The V3-V4 region of the bacterial 16S rRNA gene was amplified using the universal primer set 338F (5’-ACTCCTRCGGGAGGCAGCAG-3’) and 806R (5’-GGACTACCVGGGTATCTAAT-3’) . Barcodes of an eight-base sequence unique to each sample were added to each primer for sample identification. PCR was performed in triplicate as follows: an initial denaturing step of 95°C for 3 min, followed by 30 cycles at 95°C for 30 s, 55°C for 30 s, and 72°C for 40 s, with final extension at 72°C for 10 min. Amplicons were extracted from 2% agarose gels and purified using an GeneJETTM Gel Extraction kit (Thermo Scientific, Schwerte, Germany). Sequencing libraries were generated using the Ion Plus Fragment Library kit 48 rxns (Thermo Scientific, Schwerte, Germany). Library quality was assessed with a Qubit@ 2.0 Fluorometer (Thermo Scientific), and the library was sequenced with an Ion S5TM XL platform. The resultant 400-bp/600-bp single-end reads were assigned to samples based on their unique barcode and truncated by cutting off the barcode and primer sequence. Quality filtering of the raw reads was performed with the CUTADAPT (version 1.9.1) quality-control process . Chimera sequences were identified and removed using the UCHIME algorithm . Sequences with ≥ 97% similarity were clustered as the same operational taxonomic units (OTUs) using UPARSE (version 7.0) . Taxonomy was aligned by RDP classifier (version 2.2) and compared with the SILVA (SSU123) 16S rRNA Database . Community alpha diversity was measured with the normalized OTUs (copy number-based) using the observed species, Good’s coverage, Chao1, the abundance-based coverage estimator, and Shannon and Simpson indices by QIIME (version 1.7.0). The PCoA with weighted and unweighted UniFrac distance matrices and the analysis of similarity in QIIME were used to estimate differences in bacterial communities between samples. Raw sequence data are available in NCBI Sequence Read Archive under BioProject ID PRJNA622912.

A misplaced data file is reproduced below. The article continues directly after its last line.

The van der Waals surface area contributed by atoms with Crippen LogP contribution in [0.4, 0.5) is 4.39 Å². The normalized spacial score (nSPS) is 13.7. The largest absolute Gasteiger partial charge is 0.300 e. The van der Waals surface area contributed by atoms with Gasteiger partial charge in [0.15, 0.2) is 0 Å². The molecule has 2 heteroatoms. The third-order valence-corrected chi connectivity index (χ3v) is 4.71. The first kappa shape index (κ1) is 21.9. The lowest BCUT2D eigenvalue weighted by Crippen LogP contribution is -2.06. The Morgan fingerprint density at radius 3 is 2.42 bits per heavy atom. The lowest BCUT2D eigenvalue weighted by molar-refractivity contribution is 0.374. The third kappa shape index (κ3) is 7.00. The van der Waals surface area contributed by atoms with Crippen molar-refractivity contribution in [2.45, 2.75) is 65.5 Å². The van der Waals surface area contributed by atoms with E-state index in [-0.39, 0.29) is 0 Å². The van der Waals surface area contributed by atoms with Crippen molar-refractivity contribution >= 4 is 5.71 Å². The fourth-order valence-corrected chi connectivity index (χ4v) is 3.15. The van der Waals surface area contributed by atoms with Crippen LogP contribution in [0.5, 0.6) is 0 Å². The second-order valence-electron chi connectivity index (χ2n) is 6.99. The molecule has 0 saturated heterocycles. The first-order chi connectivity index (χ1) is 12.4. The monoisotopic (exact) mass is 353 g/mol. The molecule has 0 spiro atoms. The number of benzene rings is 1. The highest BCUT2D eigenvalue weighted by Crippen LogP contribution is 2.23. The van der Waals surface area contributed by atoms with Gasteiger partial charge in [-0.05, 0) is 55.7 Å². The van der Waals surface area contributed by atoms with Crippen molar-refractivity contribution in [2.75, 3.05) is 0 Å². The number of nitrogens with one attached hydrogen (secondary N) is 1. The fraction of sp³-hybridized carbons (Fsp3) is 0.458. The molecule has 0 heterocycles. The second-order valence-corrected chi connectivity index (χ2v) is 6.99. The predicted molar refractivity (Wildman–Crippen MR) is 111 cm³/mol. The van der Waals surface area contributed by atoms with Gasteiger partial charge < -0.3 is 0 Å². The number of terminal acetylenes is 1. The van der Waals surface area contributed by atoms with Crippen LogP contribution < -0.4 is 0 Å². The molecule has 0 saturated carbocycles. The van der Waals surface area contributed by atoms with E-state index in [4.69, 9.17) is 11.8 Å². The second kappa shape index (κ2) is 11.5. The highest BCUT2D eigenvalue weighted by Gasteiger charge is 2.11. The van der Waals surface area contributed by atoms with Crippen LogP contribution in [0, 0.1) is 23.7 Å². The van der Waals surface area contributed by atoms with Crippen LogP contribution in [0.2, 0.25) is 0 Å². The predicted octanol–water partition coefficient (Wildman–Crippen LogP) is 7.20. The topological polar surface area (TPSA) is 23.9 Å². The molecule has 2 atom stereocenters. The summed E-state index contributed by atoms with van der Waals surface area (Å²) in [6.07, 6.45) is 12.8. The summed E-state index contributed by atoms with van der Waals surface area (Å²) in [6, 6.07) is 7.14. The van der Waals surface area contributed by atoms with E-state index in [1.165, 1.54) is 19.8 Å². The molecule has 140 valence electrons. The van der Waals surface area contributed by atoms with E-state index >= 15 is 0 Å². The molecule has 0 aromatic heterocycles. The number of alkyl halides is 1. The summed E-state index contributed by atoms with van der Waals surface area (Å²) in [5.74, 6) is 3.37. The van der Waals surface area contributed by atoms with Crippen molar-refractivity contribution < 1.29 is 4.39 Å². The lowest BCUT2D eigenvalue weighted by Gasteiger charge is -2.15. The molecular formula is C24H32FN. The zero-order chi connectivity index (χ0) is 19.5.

The Shapiro-Wilk test was used to assess the normality of data before comparing mean values. Data of Simpson index were sine-transformed to achieve normality. The chemical composition of forage, rumen pH and fermentation parameters, bacterial relative abundance, and alpha diversity indices were analyzed using one-way analysis of variance with SAS (version 9.2, SAS Institute, Cary, NC, USA). Differences between mean values were considered significant when p < 0.05.